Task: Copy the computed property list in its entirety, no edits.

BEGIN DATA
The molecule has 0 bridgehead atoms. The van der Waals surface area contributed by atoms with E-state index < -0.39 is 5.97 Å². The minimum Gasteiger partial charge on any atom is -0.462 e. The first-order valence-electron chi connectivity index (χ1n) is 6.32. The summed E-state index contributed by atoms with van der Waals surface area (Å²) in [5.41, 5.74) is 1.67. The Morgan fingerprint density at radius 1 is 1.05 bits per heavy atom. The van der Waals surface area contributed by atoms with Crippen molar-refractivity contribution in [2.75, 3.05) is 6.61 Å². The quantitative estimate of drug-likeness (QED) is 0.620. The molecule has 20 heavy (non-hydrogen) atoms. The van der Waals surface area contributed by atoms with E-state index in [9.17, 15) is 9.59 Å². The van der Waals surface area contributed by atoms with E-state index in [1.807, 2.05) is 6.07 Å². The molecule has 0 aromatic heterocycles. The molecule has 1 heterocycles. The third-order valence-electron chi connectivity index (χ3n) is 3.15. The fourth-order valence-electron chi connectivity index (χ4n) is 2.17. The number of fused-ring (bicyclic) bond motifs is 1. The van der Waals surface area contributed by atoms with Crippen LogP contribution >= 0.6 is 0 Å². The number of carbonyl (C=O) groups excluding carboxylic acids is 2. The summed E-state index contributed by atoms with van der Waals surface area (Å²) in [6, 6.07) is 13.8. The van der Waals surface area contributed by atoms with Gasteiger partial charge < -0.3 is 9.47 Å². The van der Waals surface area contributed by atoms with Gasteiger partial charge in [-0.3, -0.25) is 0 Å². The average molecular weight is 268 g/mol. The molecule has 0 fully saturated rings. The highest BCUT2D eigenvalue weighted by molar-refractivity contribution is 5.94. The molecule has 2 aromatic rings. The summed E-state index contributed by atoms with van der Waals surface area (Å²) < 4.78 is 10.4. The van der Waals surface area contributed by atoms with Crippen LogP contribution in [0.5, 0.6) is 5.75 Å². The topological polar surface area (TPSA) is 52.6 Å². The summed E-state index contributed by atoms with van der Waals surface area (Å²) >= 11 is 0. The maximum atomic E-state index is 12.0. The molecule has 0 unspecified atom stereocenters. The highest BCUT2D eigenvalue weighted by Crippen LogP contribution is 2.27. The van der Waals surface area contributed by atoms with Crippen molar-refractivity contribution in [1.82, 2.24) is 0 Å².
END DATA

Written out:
The molecule has 0 bridgehead atoms. The van der Waals surface area contributed by atoms with E-state index < -0.39 is 5.97 Å². The minimum Gasteiger partial charge on any atom is -0.462 e. The first-order valence-electron chi connectivity index (χ1n) is 6.32. The summed E-state index contributed by atoms with van der Waals surface area (Å²) in [5.41, 5.74) is 1.67. The Morgan fingerprint density at radius 1 is 1.05 bits per heavy atom. The van der Waals surface area contributed by atoms with Crippen molar-refractivity contribution in [2.75, 3.05) is 6.61 Å². The quantitative estimate of drug-likeness (QED) is 0.620. The molecule has 20 heavy (non-hydrogen) atoms. The van der Waals surface area contributed by atoms with E-state index in [9.17, 15) is 9.59 Å². The van der Waals surface area contributed by atoms with E-state index in [1.807, 2.05) is 6.07 Å². The molecule has 0 aromatic heterocycles. The molecule has 1 heterocycles. The third-order valence-electron chi connectivity index (χ3n) is 3.15. The fourth-order valence-electron chi connectivity index (χ4n) is 2.17. The number of fused-ring (bicyclic) bond motifs is 1. The van der Waals surface area contributed by atoms with Crippen LogP contribution >= 0.6 is 0 Å². The number of carbonyl (C=O) groups excluding carboxylic acids is 2. The summed E-state index contributed by atoms with van der Waals surface area (Å²) in [6, 6.07) is 13.8. The van der Waals surface area contributed by atoms with Gasteiger partial charge < -0.3 is 9.47 Å². The van der Waals surface area contributed by atoms with Gasteiger partial charge in [-0.3, -0.25) is 0 Å². The average molecular weight is 268 g/mol. The molecule has 0 fully saturated rings. The highest BCUT2D eigenvalue weighted by molar-refractivity contribution is 5.94. The molecule has 2 aromatic rings. The summed E-state index contributed by atoms with van der Waals surface area (Å²) < 4.78 is 10.4. The van der Waals surface area contributed by atoms with Crippen LogP contribution in [0.5, 0.6) is 5.75 Å². The topological polar surface area (TPSA) is 52.6 Å². The summed E-state index contributed by atoms with van der Waals surface area (Å²) >= 11 is 0. The maximum atomic E-state index is 12.0. The molecule has 0 unspecified atom stereocenters. The highest BCUT2D eigenvalue weighted by Crippen LogP contribution is 2.27. The van der Waals surface area contributed by atoms with Crippen molar-refractivity contribution in [1.82, 2.24) is 0 Å².